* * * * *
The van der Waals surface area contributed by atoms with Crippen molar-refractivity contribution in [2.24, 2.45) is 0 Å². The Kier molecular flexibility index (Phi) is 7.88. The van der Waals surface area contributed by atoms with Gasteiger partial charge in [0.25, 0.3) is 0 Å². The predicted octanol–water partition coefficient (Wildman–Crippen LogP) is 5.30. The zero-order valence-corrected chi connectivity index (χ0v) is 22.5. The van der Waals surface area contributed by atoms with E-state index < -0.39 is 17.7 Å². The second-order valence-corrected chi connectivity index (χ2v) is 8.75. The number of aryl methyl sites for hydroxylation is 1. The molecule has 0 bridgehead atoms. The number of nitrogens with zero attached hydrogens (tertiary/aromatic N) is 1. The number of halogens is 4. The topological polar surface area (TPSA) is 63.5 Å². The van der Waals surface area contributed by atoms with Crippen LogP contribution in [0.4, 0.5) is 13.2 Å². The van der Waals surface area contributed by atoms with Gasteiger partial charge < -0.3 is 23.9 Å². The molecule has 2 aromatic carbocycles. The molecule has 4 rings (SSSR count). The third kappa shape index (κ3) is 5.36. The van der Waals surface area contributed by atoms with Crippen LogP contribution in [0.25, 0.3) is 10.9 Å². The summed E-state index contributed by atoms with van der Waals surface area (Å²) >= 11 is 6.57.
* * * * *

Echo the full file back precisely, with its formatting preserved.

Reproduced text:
The van der Waals surface area contributed by atoms with Crippen molar-refractivity contribution in [2.24, 2.45) is 0 Å². The Kier molecular flexibility index (Phi) is 7.88. The van der Waals surface area contributed by atoms with Gasteiger partial charge in [0.25, 0.3) is 0 Å². The predicted octanol–water partition coefficient (Wildman–Crippen LogP) is 5.30. The zero-order valence-corrected chi connectivity index (χ0v) is 22.5. The van der Waals surface area contributed by atoms with E-state index < -0.39 is 17.7 Å². The second-order valence-corrected chi connectivity index (χ2v) is 8.75. The number of aryl methyl sites for hydroxylation is 1. The molecule has 0 bridgehead atoms. The number of nitrogens with zero attached hydrogens (tertiary/aromatic N) is 1. The number of halogens is 4. The topological polar surface area (TPSA) is 63.5 Å². The van der Waals surface area contributed by atoms with Crippen LogP contribution in [0.4, 0.5) is 13.2 Å². The van der Waals surface area contributed by atoms with Gasteiger partial charge < -0.3 is 23.9 Å². The molecule has 2 aromatic carbocycles. The molecule has 4 rings (SSSR count). The third kappa shape index (κ3) is 5.36. The van der Waals surface area contributed by atoms with Crippen LogP contribution in [0.25, 0.3) is 10.9 Å². The summed E-state index contributed by atoms with van der Waals surface area (Å²) >= 11 is 6.57.